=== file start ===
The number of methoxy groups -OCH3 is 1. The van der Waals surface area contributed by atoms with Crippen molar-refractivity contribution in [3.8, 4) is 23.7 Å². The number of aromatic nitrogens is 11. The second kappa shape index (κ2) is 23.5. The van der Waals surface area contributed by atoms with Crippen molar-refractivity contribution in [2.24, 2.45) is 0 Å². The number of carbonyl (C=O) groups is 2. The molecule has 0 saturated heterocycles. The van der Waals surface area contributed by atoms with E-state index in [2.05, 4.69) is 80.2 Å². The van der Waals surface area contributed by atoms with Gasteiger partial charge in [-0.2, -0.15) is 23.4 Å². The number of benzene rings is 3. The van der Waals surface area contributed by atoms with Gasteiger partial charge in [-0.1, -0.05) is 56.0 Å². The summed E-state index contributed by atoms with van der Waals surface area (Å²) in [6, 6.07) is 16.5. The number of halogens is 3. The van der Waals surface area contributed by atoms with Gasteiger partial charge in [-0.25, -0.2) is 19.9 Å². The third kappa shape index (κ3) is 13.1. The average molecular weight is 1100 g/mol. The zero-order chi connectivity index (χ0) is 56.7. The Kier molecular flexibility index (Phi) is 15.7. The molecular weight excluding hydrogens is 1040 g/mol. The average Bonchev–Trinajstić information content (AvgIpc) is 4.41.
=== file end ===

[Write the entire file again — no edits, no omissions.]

The number of methoxy groups -OCH3 is 1. The van der Waals surface area contributed by atoms with Crippen molar-refractivity contribution in [3.8, 4) is 23.7 Å². The number of aromatic nitrogens is 11. The second kappa shape index (κ2) is 23.5. The van der Waals surface area contributed by atoms with Crippen molar-refractivity contribution in [2.24, 2.45) is 0 Å². The number of carbonyl (C=O) groups is 2. The molecule has 0 saturated heterocycles. The van der Waals surface area contributed by atoms with E-state index in [2.05, 4.69) is 80.2 Å². The van der Waals surface area contributed by atoms with Gasteiger partial charge in [-0.2, -0.15) is 23.4 Å². The number of benzene rings is 3. The van der Waals surface area contributed by atoms with Gasteiger partial charge in [-0.1, -0.05) is 56.0 Å². The summed E-state index contributed by atoms with van der Waals surface area (Å²) in [6, 6.07) is 16.5. The number of halogens is 3. The van der Waals surface area contributed by atoms with Gasteiger partial charge in [-0.25, -0.2) is 19.9 Å². The third kappa shape index (κ3) is 13.1. The average molecular weight is 1100 g/mol. The zero-order chi connectivity index (χ0) is 56.7. The Kier molecular flexibility index (Phi) is 15.7. The molecular weight excluding hydrogens is 1040 g/mol. The average Bonchev–Trinajstić information content (AvgIpc) is 4.41.